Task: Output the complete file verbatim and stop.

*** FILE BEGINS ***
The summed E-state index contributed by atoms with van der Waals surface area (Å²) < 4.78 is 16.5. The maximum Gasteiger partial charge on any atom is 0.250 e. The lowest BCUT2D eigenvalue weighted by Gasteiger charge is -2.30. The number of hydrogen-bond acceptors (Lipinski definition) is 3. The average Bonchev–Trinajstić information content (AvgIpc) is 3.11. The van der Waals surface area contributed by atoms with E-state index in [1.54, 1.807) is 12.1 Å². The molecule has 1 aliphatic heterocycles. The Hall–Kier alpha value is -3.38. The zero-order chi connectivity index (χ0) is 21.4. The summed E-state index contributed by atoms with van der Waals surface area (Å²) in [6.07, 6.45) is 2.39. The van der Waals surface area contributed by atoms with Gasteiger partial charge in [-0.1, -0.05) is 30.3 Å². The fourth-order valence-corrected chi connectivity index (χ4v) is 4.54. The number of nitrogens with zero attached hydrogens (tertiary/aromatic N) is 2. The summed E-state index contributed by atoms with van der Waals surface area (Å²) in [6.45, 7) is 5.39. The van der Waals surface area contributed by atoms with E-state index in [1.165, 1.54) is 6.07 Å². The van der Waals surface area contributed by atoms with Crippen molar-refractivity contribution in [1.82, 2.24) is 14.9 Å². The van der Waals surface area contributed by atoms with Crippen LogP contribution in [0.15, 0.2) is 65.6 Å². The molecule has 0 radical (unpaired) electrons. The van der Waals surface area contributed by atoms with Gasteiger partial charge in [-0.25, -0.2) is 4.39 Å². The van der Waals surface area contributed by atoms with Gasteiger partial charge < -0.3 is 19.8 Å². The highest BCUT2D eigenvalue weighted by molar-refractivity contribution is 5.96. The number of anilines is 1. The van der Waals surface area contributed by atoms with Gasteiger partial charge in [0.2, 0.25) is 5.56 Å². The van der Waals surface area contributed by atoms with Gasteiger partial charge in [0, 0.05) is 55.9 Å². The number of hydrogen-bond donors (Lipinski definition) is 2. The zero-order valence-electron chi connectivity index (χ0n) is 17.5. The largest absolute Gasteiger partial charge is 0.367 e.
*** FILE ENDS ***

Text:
The summed E-state index contributed by atoms with van der Waals surface area (Å²) < 4.78 is 16.5. The maximum Gasteiger partial charge on any atom is 0.250 e. The lowest BCUT2D eigenvalue weighted by Gasteiger charge is -2.30. The number of hydrogen-bond acceptors (Lipinski definition) is 3. The average Bonchev–Trinajstić information content (AvgIpc) is 3.11. The van der Waals surface area contributed by atoms with E-state index in [1.54, 1.807) is 12.1 Å². The molecule has 1 aliphatic heterocycles. The Hall–Kier alpha value is -3.38. The zero-order chi connectivity index (χ0) is 21.4. The summed E-state index contributed by atoms with van der Waals surface area (Å²) in [6.07, 6.45) is 2.39. The van der Waals surface area contributed by atoms with Gasteiger partial charge in [-0.1, -0.05) is 30.3 Å². The fourth-order valence-corrected chi connectivity index (χ4v) is 4.54. The number of nitrogens with zero attached hydrogens (tertiary/aromatic N) is 2. The summed E-state index contributed by atoms with van der Waals surface area (Å²) in [6.45, 7) is 5.39. The van der Waals surface area contributed by atoms with E-state index in [1.165, 1.54) is 6.07 Å². The van der Waals surface area contributed by atoms with Crippen molar-refractivity contribution in [1.82, 2.24) is 14.9 Å². The van der Waals surface area contributed by atoms with Crippen LogP contribution in [0.15, 0.2) is 65.6 Å². The molecule has 0 radical (unpaired) electrons. The van der Waals surface area contributed by atoms with Gasteiger partial charge in [-0.25, -0.2) is 4.39 Å². The van der Waals surface area contributed by atoms with Gasteiger partial charge < -0.3 is 19.8 Å². The highest BCUT2D eigenvalue weighted by molar-refractivity contribution is 5.96. The number of anilines is 1. The van der Waals surface area contributed by atoms with Gasteiger partial charge in [0.2, 0.25) is 5.56 Å². The van der Waals surface area contributed by atoms with Gasteiger partial charge in [0, 0.05) is 55.9 Å². The number of hydrogen-bond donors (Lipinski definition) is 2. The zero-order valence-electron chi connectivity index (χ0n) is 17.5. The largest absolute Gasteiger partial charge is 0.367 e.